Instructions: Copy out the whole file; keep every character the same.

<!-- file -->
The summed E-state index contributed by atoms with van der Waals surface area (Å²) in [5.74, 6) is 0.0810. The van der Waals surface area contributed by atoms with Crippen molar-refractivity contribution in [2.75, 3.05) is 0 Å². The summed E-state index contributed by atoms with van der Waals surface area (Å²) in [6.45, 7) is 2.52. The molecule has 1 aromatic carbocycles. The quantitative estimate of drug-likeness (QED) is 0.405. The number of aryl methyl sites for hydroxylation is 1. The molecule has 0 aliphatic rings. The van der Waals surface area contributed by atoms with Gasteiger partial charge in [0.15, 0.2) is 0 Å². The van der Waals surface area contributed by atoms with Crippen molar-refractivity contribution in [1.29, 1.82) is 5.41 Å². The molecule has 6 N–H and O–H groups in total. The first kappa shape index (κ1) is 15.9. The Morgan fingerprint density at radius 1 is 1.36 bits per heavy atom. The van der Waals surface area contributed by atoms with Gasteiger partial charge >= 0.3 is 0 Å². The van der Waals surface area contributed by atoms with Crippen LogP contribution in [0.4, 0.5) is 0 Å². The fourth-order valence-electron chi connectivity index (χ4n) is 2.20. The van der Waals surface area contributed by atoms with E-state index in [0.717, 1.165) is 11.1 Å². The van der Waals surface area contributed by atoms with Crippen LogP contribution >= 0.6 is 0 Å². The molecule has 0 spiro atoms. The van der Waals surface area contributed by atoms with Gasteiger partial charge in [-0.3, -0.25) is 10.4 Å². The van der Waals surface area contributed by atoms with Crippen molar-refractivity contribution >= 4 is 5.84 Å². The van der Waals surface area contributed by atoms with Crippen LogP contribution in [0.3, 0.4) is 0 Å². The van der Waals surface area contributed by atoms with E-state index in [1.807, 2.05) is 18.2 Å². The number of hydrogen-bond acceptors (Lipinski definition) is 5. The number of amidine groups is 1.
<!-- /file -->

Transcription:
The summed E-state index contributed by atoms with van der Waals surface area (Å²) in [5.74, 6) is 0.0810. The van der Waals surface area contributed by atoms with Crippen molar-refractivity contribution in [2.75, 3.05) is 0 Å². The summed E-state index contributed by atoms with van der Waals surface area (Å²) in [6.45, 7) is 2.52. The molecule has 1 aromatic carbocycles. The quantitative estimate of drug-likeness (QED) is 0.405. The number of aryl methyl sites for hydroxylation is 1. The molecule has 0 aliphatic rings. The van der Waals surface area contributed by atoms with Gasteiger partial charge in [0.15, 0.2) is 0 Å². The van der Waals surface area contributed by atoms with Crippen molar-refractivity contribution in [1.29, 1.82) is 5.41 Å². The molecule has 6 N–H and O–H groups in total. The first kappa shape index (κ1) is 15.9. The Morgan fingerprint density at radius 1 is 1.36 bits per heavy atom. The van der Waals surface area contributed by atoms with Gasteiger partial charge >= 0.3 is 0 Å². The van der Waals surface area contributed by atoms with Crippen LogP contribution in [0.4, 0.5) is 0 Å². The fourth-order valence-electron chi connectivity index (χ4n) is 2.20. The van der Waals surface area contributed by atoms with E-state index in [0.717, 1.165) is 11.1 Å². The van der Waals surface area contributed by atoms with Crippen LogP contribution >= 0.6 is 0 Å². The molecule has 0 spiro atoms. The van der Waals surface area contributed by atoms with Gasteiger partial charge in [-0.3, -0.25) is 10.4 Å². The van der Waals surface area contributed by atoms with Crippen molar-refractivity contribution >= 4 is 5.84 Å². The van der Waals surface area contributed by atoms with Crippen LogP contribution in [0.3, 0.4) is 0 Å². The van der Waals surface area contributed by atoms with E-state index in [1.807, 2.05) is 18.2 Å². The number of hydrogen-bond acceptors (Lipinski definition) is 5. The number of amidine groups is 1.